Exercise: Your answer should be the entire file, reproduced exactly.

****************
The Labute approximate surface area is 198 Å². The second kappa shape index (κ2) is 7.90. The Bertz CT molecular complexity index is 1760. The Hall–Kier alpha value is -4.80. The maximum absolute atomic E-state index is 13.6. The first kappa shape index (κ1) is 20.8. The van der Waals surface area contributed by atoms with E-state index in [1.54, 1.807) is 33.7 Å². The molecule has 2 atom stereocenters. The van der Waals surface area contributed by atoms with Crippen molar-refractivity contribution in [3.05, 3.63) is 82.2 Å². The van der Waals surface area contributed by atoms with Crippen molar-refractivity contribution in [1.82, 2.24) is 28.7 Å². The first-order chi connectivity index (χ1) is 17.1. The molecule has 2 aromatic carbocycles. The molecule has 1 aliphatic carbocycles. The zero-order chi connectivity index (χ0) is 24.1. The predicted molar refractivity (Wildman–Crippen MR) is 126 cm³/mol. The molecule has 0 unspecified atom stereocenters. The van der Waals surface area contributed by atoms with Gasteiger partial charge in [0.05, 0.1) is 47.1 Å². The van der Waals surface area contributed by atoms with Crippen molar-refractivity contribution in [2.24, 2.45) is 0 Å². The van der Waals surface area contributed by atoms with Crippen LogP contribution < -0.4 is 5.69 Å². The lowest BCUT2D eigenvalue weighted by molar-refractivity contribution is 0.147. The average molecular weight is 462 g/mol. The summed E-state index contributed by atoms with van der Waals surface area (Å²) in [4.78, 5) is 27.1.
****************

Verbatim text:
The Labute approximate surface area is 198 Å². The second kappa shape index (κ2) is 7.90. The Bertz CT molecular complexity index is 1760. The Hall–Kier alpha value is -4.80. The maximum absolute atomic E-state index is 13.6. The first kappa shape index (κ1) is 20.8. The van der Waals surface area contributed by atoms with E-state index in [1.54, 1.807) is 33.7 Å². The molecule has 2 atom stereocenters. The van der Waals surface area contributed by atoms with Crippen molar-refractivity contribution in [3.05, 3.63) is 82.2 Å². The van der Waals surface area contributed by atoms with Crippen molar-refractivity contribution in [1.82, 2.24) is 28.7 Å². The first-order chi connectivity index (χ1) is 17.1. The molecule has 2 aromatic carbocycles. The molecule has 1 aliphatic carbocycles. The zero-order chi connectivity index (χ0) is 24.1. The predicted molar refractivity (Wildman–Crippen MR) is 126 cm³/mol. The molecule has 0 unspecified atom stereocenters. The van der Waals surface area contributed by atoms with Gasteiger partial charge in [0.05, 0.1) is 47.1 Å². The van der Waals surface area contributed by atoms with Crippen molar-refractivity contribution in [2.24, 2.45) is 0 Å². The van der Waals surface area contributed by atoms with Crippen LogP contribution < -0.4 is 5.69 Å². The lowest BCUT2D eigenvalue weighted by molar-refractivity contribution is 0.147. The average molecular weight is 462 g/mol. The summed E-state index contributed by atoms with van der Waals surface area (Å²) in [4.78, 5) is 27.1.